COURT’S OPINION ON DYING DECLARATION WITHOUT CORROBORATION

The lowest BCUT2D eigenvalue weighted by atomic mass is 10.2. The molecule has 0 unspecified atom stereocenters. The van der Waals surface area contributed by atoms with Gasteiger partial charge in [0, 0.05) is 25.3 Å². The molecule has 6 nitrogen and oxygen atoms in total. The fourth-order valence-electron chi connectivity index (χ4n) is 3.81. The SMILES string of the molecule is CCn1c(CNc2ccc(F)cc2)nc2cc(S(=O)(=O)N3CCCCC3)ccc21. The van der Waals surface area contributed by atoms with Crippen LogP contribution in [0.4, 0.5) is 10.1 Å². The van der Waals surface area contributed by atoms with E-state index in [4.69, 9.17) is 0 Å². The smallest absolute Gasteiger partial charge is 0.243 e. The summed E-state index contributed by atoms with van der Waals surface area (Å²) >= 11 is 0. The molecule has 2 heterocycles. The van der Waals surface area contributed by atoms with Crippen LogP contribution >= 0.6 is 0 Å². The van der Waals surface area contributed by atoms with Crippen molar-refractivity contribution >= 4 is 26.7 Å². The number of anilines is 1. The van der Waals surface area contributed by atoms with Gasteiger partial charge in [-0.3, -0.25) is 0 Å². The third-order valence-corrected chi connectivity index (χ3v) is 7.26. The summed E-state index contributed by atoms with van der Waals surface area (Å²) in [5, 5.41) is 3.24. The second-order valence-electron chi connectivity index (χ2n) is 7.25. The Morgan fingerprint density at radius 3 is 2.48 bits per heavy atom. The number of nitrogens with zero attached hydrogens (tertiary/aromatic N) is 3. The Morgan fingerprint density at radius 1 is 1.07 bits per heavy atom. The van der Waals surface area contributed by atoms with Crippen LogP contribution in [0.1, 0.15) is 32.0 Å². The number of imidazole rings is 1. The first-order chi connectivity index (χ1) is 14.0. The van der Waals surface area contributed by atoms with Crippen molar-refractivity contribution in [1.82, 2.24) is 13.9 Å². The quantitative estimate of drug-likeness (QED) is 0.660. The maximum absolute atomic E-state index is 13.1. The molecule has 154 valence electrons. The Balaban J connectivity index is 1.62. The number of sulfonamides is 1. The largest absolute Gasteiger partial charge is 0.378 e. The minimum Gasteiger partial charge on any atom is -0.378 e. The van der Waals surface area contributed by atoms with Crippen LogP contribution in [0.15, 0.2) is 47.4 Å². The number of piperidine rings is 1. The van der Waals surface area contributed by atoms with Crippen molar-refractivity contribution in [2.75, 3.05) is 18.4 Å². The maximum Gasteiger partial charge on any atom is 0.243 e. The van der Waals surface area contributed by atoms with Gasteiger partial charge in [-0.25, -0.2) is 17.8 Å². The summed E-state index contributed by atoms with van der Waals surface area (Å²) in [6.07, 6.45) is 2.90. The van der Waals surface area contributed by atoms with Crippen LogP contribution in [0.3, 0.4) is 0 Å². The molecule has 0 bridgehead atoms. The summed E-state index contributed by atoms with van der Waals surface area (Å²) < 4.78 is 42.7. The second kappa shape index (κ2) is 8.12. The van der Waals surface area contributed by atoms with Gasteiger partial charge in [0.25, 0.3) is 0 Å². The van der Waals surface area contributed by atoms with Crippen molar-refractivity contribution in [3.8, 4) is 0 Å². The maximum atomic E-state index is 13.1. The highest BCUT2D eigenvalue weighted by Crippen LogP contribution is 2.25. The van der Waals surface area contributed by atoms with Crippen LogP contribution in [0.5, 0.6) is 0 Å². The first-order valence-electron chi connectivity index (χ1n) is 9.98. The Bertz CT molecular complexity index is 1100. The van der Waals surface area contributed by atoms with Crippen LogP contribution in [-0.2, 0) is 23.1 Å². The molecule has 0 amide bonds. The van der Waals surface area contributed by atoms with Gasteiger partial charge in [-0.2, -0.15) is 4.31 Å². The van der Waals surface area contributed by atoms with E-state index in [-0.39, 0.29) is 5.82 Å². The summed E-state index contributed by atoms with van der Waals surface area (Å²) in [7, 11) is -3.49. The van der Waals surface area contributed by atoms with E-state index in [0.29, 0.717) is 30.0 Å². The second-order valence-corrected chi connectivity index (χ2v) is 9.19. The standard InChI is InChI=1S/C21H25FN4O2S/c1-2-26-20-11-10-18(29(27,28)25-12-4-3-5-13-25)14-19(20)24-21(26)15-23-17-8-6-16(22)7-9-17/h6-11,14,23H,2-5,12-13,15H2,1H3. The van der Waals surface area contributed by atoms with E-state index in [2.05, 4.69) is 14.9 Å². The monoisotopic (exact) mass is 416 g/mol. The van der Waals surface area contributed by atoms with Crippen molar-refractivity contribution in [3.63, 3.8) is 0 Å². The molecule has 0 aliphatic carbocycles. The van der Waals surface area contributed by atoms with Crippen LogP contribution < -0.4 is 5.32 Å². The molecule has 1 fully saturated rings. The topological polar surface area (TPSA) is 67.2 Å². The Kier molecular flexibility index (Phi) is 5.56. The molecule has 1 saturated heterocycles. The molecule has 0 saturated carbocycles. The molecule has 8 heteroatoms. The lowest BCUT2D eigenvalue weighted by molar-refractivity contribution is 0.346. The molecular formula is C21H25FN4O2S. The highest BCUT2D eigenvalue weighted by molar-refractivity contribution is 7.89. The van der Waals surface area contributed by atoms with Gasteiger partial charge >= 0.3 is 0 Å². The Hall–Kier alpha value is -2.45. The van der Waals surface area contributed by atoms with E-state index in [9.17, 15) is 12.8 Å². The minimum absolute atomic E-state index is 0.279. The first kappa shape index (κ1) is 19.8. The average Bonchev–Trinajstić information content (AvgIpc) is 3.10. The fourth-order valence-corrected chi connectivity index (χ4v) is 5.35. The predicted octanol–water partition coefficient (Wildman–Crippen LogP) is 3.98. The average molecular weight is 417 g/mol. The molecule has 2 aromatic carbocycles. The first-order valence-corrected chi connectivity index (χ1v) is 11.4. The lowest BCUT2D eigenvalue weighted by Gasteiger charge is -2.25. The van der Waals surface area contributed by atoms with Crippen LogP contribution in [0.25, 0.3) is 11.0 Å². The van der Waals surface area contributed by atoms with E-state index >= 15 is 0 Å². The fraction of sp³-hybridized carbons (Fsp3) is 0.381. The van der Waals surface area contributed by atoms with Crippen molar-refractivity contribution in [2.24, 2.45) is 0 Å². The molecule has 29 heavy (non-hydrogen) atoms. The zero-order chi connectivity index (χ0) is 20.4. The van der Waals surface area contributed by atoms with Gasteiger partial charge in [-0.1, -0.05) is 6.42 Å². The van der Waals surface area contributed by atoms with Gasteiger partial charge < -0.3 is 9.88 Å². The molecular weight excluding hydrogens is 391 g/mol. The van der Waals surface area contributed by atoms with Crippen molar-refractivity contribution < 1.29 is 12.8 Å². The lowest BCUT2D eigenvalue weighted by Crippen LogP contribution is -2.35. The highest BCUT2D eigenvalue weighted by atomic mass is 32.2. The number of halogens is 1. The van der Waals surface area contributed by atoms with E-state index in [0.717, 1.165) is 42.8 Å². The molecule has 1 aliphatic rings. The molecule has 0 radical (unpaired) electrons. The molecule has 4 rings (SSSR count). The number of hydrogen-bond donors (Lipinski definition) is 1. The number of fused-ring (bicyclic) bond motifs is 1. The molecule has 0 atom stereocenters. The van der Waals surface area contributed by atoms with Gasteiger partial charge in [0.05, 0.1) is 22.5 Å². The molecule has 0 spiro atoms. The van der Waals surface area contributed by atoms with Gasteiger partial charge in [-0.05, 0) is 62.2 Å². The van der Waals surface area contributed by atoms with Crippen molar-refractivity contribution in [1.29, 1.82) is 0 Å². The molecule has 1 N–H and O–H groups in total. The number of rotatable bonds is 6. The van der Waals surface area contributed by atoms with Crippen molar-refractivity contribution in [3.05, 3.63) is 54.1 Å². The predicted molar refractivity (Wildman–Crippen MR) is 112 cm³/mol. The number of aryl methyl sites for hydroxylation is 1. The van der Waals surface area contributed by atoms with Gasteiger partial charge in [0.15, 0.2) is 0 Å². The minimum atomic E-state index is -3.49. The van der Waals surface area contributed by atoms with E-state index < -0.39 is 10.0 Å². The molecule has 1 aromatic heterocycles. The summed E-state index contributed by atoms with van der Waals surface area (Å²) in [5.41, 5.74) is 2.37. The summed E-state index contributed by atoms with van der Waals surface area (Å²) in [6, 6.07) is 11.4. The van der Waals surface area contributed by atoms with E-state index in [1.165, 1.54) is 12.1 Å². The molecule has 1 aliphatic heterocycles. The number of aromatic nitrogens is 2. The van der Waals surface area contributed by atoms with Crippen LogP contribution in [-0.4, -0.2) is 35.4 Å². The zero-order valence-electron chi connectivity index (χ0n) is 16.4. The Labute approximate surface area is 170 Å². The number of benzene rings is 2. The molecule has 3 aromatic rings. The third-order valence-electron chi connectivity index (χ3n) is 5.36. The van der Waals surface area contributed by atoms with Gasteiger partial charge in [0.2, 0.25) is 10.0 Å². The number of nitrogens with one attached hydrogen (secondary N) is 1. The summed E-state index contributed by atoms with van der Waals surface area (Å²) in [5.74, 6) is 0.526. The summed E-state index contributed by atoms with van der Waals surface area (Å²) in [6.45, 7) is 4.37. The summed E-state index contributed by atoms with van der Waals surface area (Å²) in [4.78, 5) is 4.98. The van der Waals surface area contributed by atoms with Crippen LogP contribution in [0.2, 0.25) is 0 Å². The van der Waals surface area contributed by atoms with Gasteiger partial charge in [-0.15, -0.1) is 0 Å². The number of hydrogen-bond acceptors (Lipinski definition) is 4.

Initially the Court’s views were rigid in terms of acceptance of dying declaration without corroboration. In the case of Ram Nath v. State of Madhya Pradesh (AIR 1953 SC 420), The Supreme Court took a stringent stand that it is settled law that it is not safe to convict an accused person merely on the evidence of a dying declaration without further corroboration because such a statement is not made on oath and is not subject to cross-examination, and because the maker of it might be mentally or physically in a state of compassion and might be drawing upon his imagination while he was making it. As a result, the Supreme Court has placed a perk on confirmation of the dying pronouncement before it is acted upon as a protection. Further in the case of State of U. P. v. Ram Sagar Yadav (1985 AIR 416), the Supreme Court stated, the first effort of the court is to determine if the deathbed declaration is true and if it is, there is no need for corroboration. Only if the circumstances surrounding the dying declaration are not obvious or persuasive will the court look for corroboration of the dying declaration. In Sham Shankar v. State of Maharashtra, the Apex Court substantiated on the credibility concern of dying declaration observing that it is important to emphasize that the accused is devoid of right to cross-examination which is necessary for eliciting the truth, therefore, the Court additionally mandates that the dying declaration should induce complete faith in the Court’s correctness and the Court must be cautious that the deceased’s statement was voluntary and not result of tutoring, prodding, or made-up & the declarant was in a fit state of mind after having a clear opportunity to observe and identify the offender.